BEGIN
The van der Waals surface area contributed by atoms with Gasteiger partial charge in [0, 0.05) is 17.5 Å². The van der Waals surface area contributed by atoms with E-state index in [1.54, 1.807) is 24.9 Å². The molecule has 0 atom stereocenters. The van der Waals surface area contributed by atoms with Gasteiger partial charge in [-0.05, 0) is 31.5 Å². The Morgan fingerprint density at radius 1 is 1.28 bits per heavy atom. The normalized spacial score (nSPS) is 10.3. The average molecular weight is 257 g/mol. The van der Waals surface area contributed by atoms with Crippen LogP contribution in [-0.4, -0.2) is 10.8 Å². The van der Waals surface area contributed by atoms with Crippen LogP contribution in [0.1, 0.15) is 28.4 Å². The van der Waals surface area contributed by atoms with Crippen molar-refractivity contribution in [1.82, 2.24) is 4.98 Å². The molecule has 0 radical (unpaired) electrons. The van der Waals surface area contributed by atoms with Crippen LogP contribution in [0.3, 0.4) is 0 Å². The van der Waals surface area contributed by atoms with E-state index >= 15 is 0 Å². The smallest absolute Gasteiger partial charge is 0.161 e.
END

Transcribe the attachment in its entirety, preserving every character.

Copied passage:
The van der Waals surface area contributed by atoms with Gasteiger partial charge in [0, 0.05) is 17.5 Å². The van der Waals surface area contributed by atoms with E-state index in [1.54, 1.807) is 24.9 Å². The molecule has 0 atom stereocenters. The van der Waals surface area contributed by atoms with Gasteiger partial charge in [-0.05, 0) is 31.5 Å². The Morgan fingerprint density at radius 1 is 1.28 bits per heavy atom. The normalized spacial score (nSPS) is 10.3. The average molecular weight is 257 g/mol. The van der Waals surface area contributed by atoms with Crippen LogP contribution in [-0.4, -0.2) is 10.8 Å². The van der Waals surface area contributed by atoms with Crippen LogP contribution in [0.1, 0.15) is 28.4 Å². The van der Waals surface area contributed by atoms with Crippen molar-refractivity contribution in [1.82, 2.24) is 4.98 Å². The molecule has 0 radical (unpaired) electrons. The van der Waals surface area contributed by atoms with Crippen LogP contribution in [0.3, 0.4) is 0 Å². The van der Waals surface area contributed by atoms with E-state index >= 15 is 0 Å². The smallest absolute Gasteiger partial charge is 0.161 e.